Paranoid personality disorder

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Definition

Paranoid personality disorder is a mental condition in which a person has a long-term pattern of distrust and suspicion of others. The person does not have a full-blown

disorder, such as .

Alternative Names

Personality disorder - paranoid

Causes

Causes of paranoid personality disorder are unknown. The disorder appears to be more common in families with psychotic disorders, such as schizophrenia and delusional disorder. This suggests genes may be involved. Environmental factors may play a role as well.

The condition seems to be more common in men.

Symptoms

People with paranoid personality disorder are very suspicious of other people. As a result, they severely limit their social lives. They often feel that they are in danger and look for evidence to support their suspicions. They have trouble seeing that their distrustfulness is out of proportion to their environment.

Common symptoms include:

  • Concern that other people have hidden motives
  • Expectation that they will be exploited (used) by others
  • Inability to work together with others
  • Social isolation
  • Detachment
  • Hostility

Exams and Tests

Paranoid personality disorder is diagnosed based on a psychological evaluation. The health care provider will consider how long and how severe the person's symptoms are.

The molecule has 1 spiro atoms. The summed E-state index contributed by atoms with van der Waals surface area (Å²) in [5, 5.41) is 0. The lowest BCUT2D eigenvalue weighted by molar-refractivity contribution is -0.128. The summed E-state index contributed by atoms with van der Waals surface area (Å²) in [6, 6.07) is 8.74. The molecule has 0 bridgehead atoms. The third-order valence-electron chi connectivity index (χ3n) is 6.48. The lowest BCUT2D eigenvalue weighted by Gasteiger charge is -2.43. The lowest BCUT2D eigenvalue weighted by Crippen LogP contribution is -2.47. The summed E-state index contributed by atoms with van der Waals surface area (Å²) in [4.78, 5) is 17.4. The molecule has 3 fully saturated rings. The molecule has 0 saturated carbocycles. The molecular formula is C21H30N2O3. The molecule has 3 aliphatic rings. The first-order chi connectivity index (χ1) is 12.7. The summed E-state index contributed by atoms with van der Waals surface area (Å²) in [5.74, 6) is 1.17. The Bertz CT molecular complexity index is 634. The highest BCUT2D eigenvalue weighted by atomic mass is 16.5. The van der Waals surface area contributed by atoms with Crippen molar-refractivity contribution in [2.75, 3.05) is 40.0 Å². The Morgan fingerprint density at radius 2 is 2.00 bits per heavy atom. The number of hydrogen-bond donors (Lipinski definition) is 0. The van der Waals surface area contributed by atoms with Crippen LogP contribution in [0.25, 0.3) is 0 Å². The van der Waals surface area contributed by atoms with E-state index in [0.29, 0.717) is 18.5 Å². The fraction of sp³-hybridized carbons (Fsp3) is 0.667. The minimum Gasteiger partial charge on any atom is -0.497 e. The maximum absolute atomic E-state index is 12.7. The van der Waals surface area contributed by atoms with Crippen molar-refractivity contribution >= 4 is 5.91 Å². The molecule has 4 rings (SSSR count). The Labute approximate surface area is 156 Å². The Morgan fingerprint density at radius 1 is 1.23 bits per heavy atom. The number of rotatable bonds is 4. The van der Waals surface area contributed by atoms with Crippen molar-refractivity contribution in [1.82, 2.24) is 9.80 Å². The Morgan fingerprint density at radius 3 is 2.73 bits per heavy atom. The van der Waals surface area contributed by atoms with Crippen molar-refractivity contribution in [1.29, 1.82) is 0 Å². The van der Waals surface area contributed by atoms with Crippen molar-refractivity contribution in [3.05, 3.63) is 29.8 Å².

Treatment

Treatment is difficult because people with this condition are often very suspicious of doctors. If treatment is accepted, talk therapy and medicines can often be effective.

Outlook (Prognosis)

Outlook usually depends on whether the person is willing to accept help. Talk therapy and medicines can sometimes reduce paranoia and limit its impact on the person's daily functioning.

Possible Complications

Complications may include:

  • Extreme social isolation
  • Problems with school or work

When to Contact a Medical Professional

See a health care provider or mental health professional if suspicions are interfering with your relationships or work.

References

American Psychiatric Association. Diagnostic and statistical manual of mental disorders. 5th ed. Arlington, VA: American Psychiatric Publishing. 2013.

Blais MA, Smallwood P, Groves JE, Rivas-Vazquez RA. Personality and personality disorders. In: Stern TA, Rosenbaum JF, Fava M, Biederman J, Rauch SL, eds. Massachusetts General Hospital Comprehensive Clinical Psychiatry. 1st ed. Philadelphia, PA: Elsevier Elsevier; 2008:chap 39.

Triebwasser J, Chemerinski E, Roussos P, Siever LJ. Paranoid personality disorder, J Person Disord. 2013;27:795-805. PMID 22928850. www.ncbi.nlm.nih.gov/pubmed/22928850

Version Info

  • Last reviewed on 10/31/2014
  • Fred K. Berger, MD, Addiction and Forensic Psychiatrist, Scripps Memorial Hospital, La Jolla, CA. Also reviewed by David Zieve, MD, MHA, Isla Ogilvie, PhD, and the A.D.A.M. Editorial team.

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